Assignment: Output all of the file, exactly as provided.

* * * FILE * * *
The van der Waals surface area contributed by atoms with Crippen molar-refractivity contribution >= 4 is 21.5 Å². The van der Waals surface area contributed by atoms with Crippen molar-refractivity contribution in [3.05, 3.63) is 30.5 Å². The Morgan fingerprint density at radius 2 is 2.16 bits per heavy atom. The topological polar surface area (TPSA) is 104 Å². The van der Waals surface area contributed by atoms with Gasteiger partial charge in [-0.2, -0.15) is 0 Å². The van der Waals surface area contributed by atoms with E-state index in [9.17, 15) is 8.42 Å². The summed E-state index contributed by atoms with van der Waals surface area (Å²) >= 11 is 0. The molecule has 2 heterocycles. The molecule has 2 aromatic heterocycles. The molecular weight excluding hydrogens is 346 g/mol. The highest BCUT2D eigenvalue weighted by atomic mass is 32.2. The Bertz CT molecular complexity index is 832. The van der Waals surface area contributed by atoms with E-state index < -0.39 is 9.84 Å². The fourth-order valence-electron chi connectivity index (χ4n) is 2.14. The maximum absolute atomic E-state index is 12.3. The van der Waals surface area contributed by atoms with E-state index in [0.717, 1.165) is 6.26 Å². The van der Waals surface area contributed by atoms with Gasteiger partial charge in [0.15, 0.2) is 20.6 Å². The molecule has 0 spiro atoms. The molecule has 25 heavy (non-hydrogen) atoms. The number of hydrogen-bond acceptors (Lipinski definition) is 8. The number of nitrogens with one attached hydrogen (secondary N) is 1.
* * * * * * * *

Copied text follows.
The van der Waals surface area contributed by atoms with Crippen molar-refractivity contribution >= 4 is 21.5 Å². The van der Waals surface area contributed by atoms with Crippen molar-refractivity contribution in [3.05, 3.63) is 30.5 Å². The Morgan fingerprint density at radius 2 is 2.16 bits per heavy atom. The topological polar surface area (TPSA) is 104 Å². The van der Waals surface area contributed by atoms with Gasteiger partial charge in [-0.2, -0.15) is 0 Å². The van der Waals surface area contributed by atoms with E-state index in [9.17, 15) is 8.42 Å². The summed E-state index contributed by atoms with van der Waals surface area (Å²) >= 11 is 0. The molecule has 2 heterocycles. The molecule has 2 aromatic heterocycles. The molecular weight excluding hydrogens is 346 g/mol. The highest BCUT2D eigenvalue weighted by atomic mass is 32.2. The Bertz CT molecular complexity index is 832. The van der Waals surface area contributed by atoms with E-state index < -0.39 is 9.84 Å². The fourth-order valence-electron chi connectivity index (χ4n) is 2.14. The maximum absolute atomic E-state index is 12.3. The van der Waals surface area contributed by atoms with E-state index in [0.717, 1.165) is 6.26 Å². The van der Waals surface area contributed by atoms with Gasteiger partial charge in [0.15, 0.2) is 20.6 Å². The molecule has 0 spiro atoms. The molecule has 25 heavy (non-hydrogen) atoms. The number of hydrogen-bond acceptors (Lipinski definition) is 8. The number of nitrogens with one attached hydrogen (secondary N) is 1.